The right move

The Oklahoman (Sunday) - - OPINION - Charles P. (Pat) Kelley, Ok­la­homa City

The Obama ad­min­is­tra­tion en­tered the Iran deal with two goals in mind: to de­lay the en­try of Iran into the nu­clear armed na­tions club, and to help im­prove the lot of the peo­ple of Iran. It has failed on both. The key flaw in the deal is that Iran is al­lowed to “self-in­spect” its mil­i­tary nu­clear re­search cen­ters, mean­ing no in­de­pen­dent in­spec­tors may see if the mil­i­tary cen­ters are pro­duc­ing bomb com­po­nents, and the in­ter­na­tional com­mu­nity has to take a “trust me” card from the Ira­nian gov­ern­ment. Given the re­cent Is­raeli in­tel­li­gence find­ings, it’s highly prob­a­ble there is an on­go­ing Ira­nian “shadow” nu­clear weapon pro­gram, which will be dis­cov­ered soon af­ter the end of the promised de­lay.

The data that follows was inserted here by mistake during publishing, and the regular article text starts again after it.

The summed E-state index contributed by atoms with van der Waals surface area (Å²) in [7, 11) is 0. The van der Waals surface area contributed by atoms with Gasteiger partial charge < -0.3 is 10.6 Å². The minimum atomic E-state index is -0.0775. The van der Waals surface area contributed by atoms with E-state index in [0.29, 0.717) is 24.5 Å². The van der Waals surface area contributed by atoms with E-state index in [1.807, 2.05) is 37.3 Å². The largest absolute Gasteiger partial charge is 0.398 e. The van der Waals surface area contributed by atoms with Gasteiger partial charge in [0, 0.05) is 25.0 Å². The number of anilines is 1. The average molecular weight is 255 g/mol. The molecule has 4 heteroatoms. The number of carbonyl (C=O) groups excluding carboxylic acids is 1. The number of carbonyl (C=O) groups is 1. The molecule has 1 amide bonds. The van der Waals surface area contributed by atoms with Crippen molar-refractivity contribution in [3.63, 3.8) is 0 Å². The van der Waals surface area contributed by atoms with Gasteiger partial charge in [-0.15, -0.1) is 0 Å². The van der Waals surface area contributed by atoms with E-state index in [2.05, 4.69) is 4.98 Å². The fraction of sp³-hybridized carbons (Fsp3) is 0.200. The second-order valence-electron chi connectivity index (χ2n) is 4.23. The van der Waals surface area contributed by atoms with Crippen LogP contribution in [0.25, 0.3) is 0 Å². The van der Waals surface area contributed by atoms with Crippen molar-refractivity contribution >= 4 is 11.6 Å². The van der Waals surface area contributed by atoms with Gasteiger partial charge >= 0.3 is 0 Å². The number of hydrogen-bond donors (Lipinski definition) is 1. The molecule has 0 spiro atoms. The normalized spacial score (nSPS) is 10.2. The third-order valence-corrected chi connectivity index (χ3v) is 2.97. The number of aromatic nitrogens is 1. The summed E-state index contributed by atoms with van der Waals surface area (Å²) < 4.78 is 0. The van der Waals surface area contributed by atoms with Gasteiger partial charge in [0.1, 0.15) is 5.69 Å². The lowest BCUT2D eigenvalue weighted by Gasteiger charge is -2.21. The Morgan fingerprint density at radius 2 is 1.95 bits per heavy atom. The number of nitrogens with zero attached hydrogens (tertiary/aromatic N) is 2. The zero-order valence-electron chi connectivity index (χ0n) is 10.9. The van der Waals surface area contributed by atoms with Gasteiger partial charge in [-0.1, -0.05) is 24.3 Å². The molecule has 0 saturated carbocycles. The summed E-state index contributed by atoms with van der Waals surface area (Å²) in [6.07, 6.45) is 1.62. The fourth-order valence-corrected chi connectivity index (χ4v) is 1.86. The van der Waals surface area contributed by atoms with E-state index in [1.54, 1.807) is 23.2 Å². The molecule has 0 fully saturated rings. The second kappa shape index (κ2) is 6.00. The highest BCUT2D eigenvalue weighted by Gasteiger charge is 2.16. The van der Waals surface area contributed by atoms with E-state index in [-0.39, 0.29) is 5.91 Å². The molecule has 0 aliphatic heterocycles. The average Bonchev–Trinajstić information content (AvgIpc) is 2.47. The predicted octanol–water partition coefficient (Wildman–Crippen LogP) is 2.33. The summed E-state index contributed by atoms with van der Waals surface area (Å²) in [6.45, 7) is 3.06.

The Ira­nian peo­ple have not ben­e­fited from the im­proved cash flow to Iran. That ex­tra money has in­stead been used to sup­port mil­i­tary ad­ven­tur­ism in Syria, Le­banon and Ye­men, and the devel­op­ment of new weapons. Un­em­ploy­ment is high, com­modi­ties are scarce and in­fla­tion has driven the ex­change rate to 70,000 Rials to one U.S. dol­lar.

Given the Trump ad­min­is­tra­tion has been tough on North Korea re­gard­ing nu­clear weapons, it would be in­con­sis­tent to con­tinue to give Iran a pass. The idea that walk­ing away from the deal makes the U.S. ap­pear un­trust­wor­thy is lu­di­crous, since it was never a treaty that com­mit­ted the na­tion. Mak­ing a new treaty that’s re­li­able, ver­i­fi­able and has the full con­sent of the U.S. Se­nate is the right way to go.

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